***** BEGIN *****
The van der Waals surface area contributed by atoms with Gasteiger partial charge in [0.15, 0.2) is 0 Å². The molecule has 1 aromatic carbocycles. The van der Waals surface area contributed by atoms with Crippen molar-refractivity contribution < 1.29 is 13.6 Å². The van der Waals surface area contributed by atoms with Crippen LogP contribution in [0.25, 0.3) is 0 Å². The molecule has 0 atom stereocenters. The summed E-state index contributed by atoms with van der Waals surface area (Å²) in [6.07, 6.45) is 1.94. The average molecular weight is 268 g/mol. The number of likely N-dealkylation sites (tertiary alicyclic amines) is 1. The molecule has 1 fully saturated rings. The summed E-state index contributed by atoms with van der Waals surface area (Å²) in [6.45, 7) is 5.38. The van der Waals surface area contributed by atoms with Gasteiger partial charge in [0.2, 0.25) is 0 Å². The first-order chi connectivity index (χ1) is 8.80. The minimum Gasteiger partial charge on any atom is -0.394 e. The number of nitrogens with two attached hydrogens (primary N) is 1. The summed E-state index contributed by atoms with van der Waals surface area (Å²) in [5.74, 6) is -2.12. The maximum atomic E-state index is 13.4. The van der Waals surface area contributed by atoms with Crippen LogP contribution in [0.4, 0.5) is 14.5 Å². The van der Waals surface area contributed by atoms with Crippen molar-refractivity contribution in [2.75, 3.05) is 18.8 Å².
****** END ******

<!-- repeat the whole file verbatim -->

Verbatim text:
The van der Waals surface area contributed by atoms with Gasteiger partial charge in [0.15, 0.2) is 0 Å². The molecule has 1 aromatic carbocycles. The van der Waals surface area contributed by atoms with Crippen molar-refractivity contribution < 1.29 is 13.6 Å². The van der Waals surface area contributed by atoms with Crippen LogP contribution in [0.25, 0.3) is 0 Å². The molecule has 0 atom stereocenters. The summed E-state index contributed by atoms with van der Waals surface area (Å²) in [6.07, 6.45) is 1.94. The average molecular weight is 268 g/mol. The number of likely N-dealkylation sites (tertiary alicyclic amines) is 1. The molecule has 1 fully saturated rings. The summed E-state index contributed by atoms with van der Waals surface area (Å²) in [6.45, 7) is 5.38. The van der Waals surface area contributed by atoms with Gasteiger partial charge in [0.2, 0.25) is 0 Å². The first-order chi connectivity index (χ1) is 8.80. The minimum Gasteiger partial charge on any atom is -0.394 e. The number of nitrogens with two attached hydrogens (primary N) is 1. The summed E-state index contributed by atoms with van der Waals surface area (Å²) in [5.74, 6) is -2.12. The maximum atomic E-state index is 13.4. The van der Waals surface area contributed by atoms with Crippen LogP contribution in [0.4, 0.5) is 14.5 Å². The van der Waals surface area contributed by atoms with Crippen molar-refractivity contribution in [2.75, 3.05) is 18.8 Å².